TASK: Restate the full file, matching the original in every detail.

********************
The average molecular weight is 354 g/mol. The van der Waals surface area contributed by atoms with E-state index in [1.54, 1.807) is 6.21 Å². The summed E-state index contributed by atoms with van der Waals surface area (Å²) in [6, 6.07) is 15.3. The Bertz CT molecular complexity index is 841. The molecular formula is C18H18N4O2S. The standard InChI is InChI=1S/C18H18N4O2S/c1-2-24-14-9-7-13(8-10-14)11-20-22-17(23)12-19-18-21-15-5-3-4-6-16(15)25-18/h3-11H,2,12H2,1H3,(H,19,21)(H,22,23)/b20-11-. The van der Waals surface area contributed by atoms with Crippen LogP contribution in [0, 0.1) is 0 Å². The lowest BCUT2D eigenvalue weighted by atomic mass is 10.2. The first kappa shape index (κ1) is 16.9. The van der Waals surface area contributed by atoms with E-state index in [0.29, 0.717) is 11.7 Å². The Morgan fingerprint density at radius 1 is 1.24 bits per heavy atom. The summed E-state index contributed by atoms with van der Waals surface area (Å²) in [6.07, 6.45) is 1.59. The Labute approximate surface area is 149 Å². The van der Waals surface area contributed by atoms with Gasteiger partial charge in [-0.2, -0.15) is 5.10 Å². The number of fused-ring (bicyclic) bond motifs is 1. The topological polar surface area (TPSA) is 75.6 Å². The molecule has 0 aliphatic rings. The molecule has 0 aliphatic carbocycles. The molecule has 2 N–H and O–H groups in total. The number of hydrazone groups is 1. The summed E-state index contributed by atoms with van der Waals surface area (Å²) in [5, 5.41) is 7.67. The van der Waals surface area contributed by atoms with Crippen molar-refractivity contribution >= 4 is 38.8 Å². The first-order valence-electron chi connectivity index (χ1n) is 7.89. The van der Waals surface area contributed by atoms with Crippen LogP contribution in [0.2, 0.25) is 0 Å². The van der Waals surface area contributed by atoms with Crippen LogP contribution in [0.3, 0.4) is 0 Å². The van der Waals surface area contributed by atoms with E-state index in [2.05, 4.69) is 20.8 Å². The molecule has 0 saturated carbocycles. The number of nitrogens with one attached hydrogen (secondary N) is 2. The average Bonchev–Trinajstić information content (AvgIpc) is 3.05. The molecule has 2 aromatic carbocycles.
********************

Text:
The average molecular weight is 354 g/mol. The van der Waals surface area contributed by atoms with E-state index in [1.54, 1.807) is 6.21 Å². The summed E-state index contributed by atoms with van der Waals surface area (Å²) in [6, 6.07) is 15.3. The Bertz CT molecular complexity index is 841. The molecular formula is C18H18N4O2S. The standard InChI is InChI=1S/C18H18N4O2S/c1-2-24-14-9-7-13(8-10-14)11-20-22-17(23)12-19-18-21-15-5-3-4-6-16(15)25-18/h3-11H,2,12H2,1H3,(H,19,21)(H,22,23)/b20-11-. The van der Waals surface area contributed by atoms with Crippen LogP contribution in [0, 0.1) is 0 Å². The lowest BCUT2D eigenvalue weighted by atomic mass is 10.2. The first kappa shape index (κ1) is 16.9. The van der Waals surface area contributed by atoms with E-state index in [0.29, 0.717) is 11.7 Å². The Morgan fingerprint density at radius 1 is 1.24 bits per heavy atom. The summed E-state index contributed by atoms with van der Waals surface area (Å²) in [6.07, 6.45) is 1.59. The Labute approximate surface area is 149 Å². The van der Waals surface area contributed by atoms with Gasteiger partial charge in [-0.2, -0.15) is 5.10 Å². The number of fused-ring (bicyclic) bond motifs is 1. The topological polar surface area (TPSA) is 75.6 Å². The molecule has 0 aliphatic rings. The molecule has 0 aliphatic carbocycles. The molecule has 2 N–H and O–H groups in total. The number of hydrazone groups is 1. The summed E-state index contributed by atoms with van der Waals surface area (Å²) in [5, 5.41) is 7.67. The van der Waals surface area contributed by atoms with Crippen molar-refractivity contribution >= 4 is 38.8 Å². The first-order valence-electron chi connectivity index (χ1n) is 7.89. The van der Waals surface area contributed by atoms with Crippen LogP contribution in [0.2, 0.25) is 0 Å². The van der Waals surface area contributed by atoms with Crippen LogP contribution in [0.3, 0.4) is 0 Å². The van der Waals surface area contributed by atoms with E-state index in [2.05, 4.69) is 20.8 Å². The molecule has 0 saturated carbocycles. The number of nitrogens with one attached hydrogen (secondary N) is 2. The average Bonchev–Trinajstić information content (AvgIpc) is 3.05. The molecule has 2 aromatic carbocycles.